Civilians and Afghan Army personnel warn of a rise in Pakistan's military activity on the Afghan side of the Durand Line. By arming insurgent militias and sending its generals to oversee operations against Afghan
Afghan soldiers patrol near the Af-Pak border in Nangarhar province. Photos: Mirwais Rahmani
A convoluted intelligence war is brewing on the Afghan side of the Af-Pak border, Afghan sources told Afghanistan Today. Although Pakistan denies involvement and NATO forces active in the region point to a slight drop-off in hostilities, Afghan security officials believe Pakistani intervention is fueling a surge in Taliban insurgency and fomenting regional diplomatic distrust.
The Pakistani Taliban gained new ground in Nangarhar province in a series of surprise attacks of Sesarat district led by some 2,000 insurgents at the end of Ramadan, and has since staged at least two more offensives, Afghan government and military sources told Afghanistan Today.
Ten trucks full of Pakistani Army soldiers and insurgents arrived in the Mountains of Hesarak last month to plan and carry out new waves of fighting, said district governor Hajji Abdul Haq.
The presence of Pakistan Army generals on the Afghan side of the border is nothing new, Haq says. “They sit down with their personnel in homes and plan fighting strategies.”
The aim of these operations was to gain control over Shirzard District of Nangarhar province as well the Arzah district of Logar province, Haq says. So far, these operations have been unsuccessful. “When the insurgents failed to gain ground in Hesarak, they announced a bounty of 80 thousand Pakistani Rupees for each outpost a group of fighters take over,” according to Haq.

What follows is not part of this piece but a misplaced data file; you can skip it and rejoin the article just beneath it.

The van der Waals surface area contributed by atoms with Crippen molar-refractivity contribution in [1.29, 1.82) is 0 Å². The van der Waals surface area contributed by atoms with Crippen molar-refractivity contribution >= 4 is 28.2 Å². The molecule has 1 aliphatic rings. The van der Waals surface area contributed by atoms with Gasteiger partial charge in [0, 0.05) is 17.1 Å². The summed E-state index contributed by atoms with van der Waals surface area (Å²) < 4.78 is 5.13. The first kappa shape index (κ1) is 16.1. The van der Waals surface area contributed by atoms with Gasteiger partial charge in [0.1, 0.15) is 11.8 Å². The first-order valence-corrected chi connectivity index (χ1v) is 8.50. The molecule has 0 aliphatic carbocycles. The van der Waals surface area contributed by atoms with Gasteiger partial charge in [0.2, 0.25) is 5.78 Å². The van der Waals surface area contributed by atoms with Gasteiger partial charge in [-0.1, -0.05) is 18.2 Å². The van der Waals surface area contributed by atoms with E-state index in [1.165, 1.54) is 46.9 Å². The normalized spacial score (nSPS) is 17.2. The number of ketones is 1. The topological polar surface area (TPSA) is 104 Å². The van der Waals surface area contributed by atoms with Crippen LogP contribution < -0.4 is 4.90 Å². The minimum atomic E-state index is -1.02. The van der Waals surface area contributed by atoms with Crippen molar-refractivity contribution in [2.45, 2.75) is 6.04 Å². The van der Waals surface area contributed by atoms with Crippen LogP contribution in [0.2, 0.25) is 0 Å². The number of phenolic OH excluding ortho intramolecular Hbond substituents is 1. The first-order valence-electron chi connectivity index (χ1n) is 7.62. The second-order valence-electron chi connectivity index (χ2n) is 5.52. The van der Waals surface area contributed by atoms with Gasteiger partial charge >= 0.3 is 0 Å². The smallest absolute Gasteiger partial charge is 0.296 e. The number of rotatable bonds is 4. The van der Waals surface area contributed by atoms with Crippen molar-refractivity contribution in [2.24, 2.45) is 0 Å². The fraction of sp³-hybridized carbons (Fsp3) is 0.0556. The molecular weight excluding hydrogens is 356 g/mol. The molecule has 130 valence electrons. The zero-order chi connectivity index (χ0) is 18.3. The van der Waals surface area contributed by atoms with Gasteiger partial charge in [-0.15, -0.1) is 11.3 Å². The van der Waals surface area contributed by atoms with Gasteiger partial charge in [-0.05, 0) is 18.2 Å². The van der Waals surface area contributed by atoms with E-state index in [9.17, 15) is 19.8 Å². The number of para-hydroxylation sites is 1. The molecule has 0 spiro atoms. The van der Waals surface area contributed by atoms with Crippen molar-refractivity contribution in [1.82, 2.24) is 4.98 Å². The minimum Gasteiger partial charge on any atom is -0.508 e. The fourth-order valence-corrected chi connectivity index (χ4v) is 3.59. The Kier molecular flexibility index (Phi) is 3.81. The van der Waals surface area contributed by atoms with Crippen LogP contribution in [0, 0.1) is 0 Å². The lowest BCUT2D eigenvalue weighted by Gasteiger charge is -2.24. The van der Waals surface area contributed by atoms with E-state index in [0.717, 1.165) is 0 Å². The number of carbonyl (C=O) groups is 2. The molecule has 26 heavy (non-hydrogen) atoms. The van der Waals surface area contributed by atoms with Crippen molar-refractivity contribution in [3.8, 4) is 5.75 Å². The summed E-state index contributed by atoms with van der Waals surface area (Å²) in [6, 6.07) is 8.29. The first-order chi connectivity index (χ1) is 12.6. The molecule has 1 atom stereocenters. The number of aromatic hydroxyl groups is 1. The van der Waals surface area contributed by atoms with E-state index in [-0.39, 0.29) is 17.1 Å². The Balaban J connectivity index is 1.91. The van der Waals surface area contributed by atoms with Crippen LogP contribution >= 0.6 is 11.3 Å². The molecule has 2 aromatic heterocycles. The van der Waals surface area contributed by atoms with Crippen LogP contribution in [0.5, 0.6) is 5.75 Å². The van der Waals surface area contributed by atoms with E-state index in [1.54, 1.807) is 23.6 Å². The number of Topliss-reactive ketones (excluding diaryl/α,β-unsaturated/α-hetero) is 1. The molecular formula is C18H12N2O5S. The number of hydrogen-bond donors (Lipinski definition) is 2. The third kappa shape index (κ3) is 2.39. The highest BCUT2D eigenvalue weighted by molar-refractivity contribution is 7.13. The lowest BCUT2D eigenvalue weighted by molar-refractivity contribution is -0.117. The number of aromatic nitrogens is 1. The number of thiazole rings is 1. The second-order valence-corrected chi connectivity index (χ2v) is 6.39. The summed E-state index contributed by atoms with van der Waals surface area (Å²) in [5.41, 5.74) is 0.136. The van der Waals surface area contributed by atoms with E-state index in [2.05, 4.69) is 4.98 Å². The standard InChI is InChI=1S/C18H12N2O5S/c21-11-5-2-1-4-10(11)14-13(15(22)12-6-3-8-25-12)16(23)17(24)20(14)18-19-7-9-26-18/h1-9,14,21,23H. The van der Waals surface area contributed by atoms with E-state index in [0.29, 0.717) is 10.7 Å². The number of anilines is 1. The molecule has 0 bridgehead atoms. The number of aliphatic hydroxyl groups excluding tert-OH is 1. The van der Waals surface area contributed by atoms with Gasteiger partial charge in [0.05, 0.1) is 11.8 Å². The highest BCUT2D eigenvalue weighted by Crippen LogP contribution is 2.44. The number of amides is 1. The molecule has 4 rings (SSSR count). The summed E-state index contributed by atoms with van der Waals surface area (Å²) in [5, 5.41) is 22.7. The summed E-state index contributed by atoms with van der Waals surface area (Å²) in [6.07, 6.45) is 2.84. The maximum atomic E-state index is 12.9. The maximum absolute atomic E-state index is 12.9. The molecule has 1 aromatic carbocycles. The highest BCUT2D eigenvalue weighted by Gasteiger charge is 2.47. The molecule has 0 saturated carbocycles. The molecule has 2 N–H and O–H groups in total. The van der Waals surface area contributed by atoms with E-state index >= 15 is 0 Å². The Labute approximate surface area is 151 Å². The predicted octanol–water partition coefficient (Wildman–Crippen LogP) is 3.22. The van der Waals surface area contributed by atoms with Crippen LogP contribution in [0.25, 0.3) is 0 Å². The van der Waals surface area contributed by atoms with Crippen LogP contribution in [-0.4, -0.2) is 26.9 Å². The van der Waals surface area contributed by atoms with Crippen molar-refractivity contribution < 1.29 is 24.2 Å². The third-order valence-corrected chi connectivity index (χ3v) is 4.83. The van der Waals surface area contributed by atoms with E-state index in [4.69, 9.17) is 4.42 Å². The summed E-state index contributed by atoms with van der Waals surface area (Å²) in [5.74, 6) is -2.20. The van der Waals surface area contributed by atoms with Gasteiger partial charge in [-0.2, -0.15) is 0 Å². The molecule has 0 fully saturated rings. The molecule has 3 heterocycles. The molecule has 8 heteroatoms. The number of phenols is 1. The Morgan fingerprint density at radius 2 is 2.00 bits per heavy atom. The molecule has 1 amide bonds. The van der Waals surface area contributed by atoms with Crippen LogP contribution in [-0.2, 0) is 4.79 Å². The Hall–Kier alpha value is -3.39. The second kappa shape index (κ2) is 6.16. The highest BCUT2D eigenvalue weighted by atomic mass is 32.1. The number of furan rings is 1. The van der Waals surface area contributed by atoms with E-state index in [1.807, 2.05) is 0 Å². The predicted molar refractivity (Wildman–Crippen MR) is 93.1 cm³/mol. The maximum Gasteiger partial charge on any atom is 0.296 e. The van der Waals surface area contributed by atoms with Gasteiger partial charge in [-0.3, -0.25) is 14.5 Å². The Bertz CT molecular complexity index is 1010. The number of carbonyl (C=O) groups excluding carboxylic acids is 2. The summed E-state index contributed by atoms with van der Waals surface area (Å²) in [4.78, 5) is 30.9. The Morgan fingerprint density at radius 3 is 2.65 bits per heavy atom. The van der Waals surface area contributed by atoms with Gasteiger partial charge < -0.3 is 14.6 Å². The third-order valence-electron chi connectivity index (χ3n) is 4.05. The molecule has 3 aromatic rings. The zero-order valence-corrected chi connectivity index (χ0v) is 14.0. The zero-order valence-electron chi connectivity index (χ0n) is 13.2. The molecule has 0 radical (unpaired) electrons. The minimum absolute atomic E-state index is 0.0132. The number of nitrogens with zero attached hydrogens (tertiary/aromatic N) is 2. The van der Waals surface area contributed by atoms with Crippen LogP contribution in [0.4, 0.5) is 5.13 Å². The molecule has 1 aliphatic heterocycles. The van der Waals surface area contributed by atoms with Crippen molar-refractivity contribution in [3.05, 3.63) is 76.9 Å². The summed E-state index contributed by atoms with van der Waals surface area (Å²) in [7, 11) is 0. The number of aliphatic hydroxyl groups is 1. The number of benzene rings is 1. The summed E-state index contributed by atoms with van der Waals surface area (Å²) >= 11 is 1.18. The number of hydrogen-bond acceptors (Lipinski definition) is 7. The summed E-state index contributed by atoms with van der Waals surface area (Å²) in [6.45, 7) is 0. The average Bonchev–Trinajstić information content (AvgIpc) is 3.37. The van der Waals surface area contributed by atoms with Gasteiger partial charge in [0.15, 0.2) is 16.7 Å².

Security officials in Nangarhar said the presence of foreign fighters in the insurgency has doubled in recent weeks. The armed insurgency suffered 204 causalities during recent fighting in Shirzad, Khogyanee and Hesarak districts of Nangarhar province, said Brigadier General Fazel Ahmad Shirzad, head of the security directorate in Nangarhar. Some 145 insurgents, including 23 Pakistani nationals from Waziristan, were killed in the one-week operation, he added. Another 95 fighters, including 15 Pakistanis, were wounded in the attacks. Four other insurgents were arrested.
”More than half of the fighters are Pakistani Army Soldiers,” says Dr. Mohammad Naim Wallar, head of the Hesarak District tribal council. “They speak Urdu and Punjabi, force farmers to pay taxes and shepherds to give sheep. They have soured the life of our people.”
According to Wallar, the fighters come from regiments based in Bajawor and Waziristan. After Hesarak, they aim to destabilize the Nangarhar districts of Shirzard, Batti Kot and Shinwari, he said.
Mohammad Hassan Wolesmal, a political affairs analyst, believes that NATO forces cannot acknowledge the presence of Pakistani soldiers in Nanagarhar because it would be an admission that a neighboring country invaded Afghanistan. This would oblige NATO and particularly U.S forces to honor its agreement with Afghan government forces and respond militarily against Pakistan.
Wolesmall adds that ongoing military operations in North Waziristan have also contributed to the increase of foreign insurgents in Afghanistan. This conflict amounts to an intelligence war and the Afghan government has to take careful steps to tackle it, he says.
But despite the red flags raised by Nangarhar locals, the area has actually seen a slight decrease in fighting since this summer, according to the International Security Assistance Force (ISAF).
"During this time frame, overall insurgent attacks along Afghanistan’s eastern and southern borders with Pakistan actually decreased by about 5 percent," Maj. Paul L. Greenberg told Afghanistan Today. "There were 5% less attacks in the July 7 – Sept. 6, 2014 time frame than in the previous two months. In Nangarhar in particular, insurgent attacks went down about 14 percent."